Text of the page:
Nigeria has confirmed eight new suspected cases of the Ebola virus Tuesday. All eight had come into contact with Liberian-American Patrick Sawyer, who died from the virus after landing in Lagos airport last month.
The country is the fourth to have confirmed cases of the virus, following the outbreaks in Guinea, Liberia, and Sierra Leone. According to the latest W.H.O. report, 887 people have died of Ebola across West Africa.
The news comes the same day the second American infected in the outbreak, Nancy Writebol, arrived in the U.S. to be treated at Emory University Hospital in Atlanta, the same site where the first American, Dr. Kent Brantly, is also staying. Both have received doses of an experimental serum and have shown improvement.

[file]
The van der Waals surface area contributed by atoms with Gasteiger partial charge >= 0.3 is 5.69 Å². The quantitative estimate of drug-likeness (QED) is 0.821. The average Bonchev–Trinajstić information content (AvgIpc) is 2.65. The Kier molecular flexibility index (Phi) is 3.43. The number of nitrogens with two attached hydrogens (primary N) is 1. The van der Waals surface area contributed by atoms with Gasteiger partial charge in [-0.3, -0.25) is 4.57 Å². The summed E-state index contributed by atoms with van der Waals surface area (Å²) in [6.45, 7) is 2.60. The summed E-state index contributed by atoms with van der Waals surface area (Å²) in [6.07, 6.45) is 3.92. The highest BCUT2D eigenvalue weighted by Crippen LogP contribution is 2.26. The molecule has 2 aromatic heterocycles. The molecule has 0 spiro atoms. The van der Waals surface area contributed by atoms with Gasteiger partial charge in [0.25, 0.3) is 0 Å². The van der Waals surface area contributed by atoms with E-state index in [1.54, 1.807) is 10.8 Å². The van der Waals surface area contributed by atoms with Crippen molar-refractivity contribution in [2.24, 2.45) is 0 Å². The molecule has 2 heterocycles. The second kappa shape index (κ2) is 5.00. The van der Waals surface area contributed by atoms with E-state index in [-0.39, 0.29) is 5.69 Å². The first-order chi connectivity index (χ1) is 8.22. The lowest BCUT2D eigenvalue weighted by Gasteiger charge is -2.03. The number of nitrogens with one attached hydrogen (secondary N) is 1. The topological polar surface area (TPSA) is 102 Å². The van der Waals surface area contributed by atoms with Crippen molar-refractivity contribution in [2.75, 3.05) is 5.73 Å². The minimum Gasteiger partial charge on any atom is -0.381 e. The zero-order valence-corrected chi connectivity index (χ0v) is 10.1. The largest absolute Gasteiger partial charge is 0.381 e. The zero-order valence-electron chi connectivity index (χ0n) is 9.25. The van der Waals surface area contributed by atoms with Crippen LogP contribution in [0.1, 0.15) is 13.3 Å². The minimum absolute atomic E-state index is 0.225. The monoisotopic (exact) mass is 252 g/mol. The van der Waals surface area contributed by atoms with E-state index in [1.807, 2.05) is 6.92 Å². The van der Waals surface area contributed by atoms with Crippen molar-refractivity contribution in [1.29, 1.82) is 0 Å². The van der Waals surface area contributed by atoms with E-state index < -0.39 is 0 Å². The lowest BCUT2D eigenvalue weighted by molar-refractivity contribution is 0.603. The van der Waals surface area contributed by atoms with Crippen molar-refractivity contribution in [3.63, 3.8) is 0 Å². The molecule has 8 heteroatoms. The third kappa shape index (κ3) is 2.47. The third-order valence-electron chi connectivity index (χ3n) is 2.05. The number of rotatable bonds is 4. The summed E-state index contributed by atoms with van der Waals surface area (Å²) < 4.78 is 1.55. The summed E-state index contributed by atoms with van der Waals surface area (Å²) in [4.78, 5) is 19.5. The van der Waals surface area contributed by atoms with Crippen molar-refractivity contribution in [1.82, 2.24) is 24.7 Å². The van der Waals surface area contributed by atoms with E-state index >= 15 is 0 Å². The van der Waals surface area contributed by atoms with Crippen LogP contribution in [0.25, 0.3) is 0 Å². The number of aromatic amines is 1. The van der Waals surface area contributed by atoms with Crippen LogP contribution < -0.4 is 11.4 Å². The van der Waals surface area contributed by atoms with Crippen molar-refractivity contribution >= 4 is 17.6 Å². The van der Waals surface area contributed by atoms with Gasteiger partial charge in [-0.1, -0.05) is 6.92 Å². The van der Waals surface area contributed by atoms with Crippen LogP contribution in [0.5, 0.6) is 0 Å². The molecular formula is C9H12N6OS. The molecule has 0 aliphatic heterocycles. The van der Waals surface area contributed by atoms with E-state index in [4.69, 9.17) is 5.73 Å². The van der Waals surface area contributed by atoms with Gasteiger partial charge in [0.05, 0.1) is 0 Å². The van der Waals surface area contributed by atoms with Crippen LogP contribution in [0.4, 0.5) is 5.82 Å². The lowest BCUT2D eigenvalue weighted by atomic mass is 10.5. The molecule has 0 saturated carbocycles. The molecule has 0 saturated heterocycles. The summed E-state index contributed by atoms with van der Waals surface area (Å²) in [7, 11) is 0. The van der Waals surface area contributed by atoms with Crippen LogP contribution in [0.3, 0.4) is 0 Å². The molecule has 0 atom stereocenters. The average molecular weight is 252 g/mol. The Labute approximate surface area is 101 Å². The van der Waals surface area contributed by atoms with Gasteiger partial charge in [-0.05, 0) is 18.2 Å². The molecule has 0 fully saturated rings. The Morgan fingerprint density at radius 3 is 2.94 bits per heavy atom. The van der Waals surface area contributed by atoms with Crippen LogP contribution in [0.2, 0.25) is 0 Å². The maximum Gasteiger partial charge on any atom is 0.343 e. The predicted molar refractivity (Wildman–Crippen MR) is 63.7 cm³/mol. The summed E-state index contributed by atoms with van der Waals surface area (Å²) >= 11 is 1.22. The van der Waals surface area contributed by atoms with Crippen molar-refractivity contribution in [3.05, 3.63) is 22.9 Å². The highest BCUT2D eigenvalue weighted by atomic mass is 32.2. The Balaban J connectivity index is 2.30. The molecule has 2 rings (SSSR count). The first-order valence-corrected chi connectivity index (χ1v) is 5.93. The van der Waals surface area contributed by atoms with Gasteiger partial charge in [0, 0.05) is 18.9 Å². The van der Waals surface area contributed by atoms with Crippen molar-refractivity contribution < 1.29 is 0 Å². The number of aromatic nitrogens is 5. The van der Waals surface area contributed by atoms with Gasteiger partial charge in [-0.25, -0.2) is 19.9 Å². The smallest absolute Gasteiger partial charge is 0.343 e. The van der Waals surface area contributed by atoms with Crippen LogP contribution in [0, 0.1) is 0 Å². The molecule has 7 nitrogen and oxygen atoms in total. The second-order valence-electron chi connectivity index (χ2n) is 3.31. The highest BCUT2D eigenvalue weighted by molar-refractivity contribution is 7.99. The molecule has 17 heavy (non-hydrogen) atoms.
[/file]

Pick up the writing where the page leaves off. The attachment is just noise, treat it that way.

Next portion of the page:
Stateside, a man in New York City's Mount Sinai Medical Center is undergoing testing for the virus after recently traveling to West Africa and exhibiting symptoms that could be attributed to Ebola. Health Commissioner Dr. Mary Basset said in a press conference, however, that the patient most likely does not have the disease, and that the city would be prepared to combat Ebola if it were to arrive:
I think what we learned from this is that people who are potentially affected with Ebola are rapidly identified, action is taken rapidly to ensure that they’re isolated, and the public’s health is protected.
Overseas, Saudi Arabia announced it is testing a man who showed symptoms of Ebola after a recent trip to Sierra Leone.
This article is from the archive of our partner The Wire.
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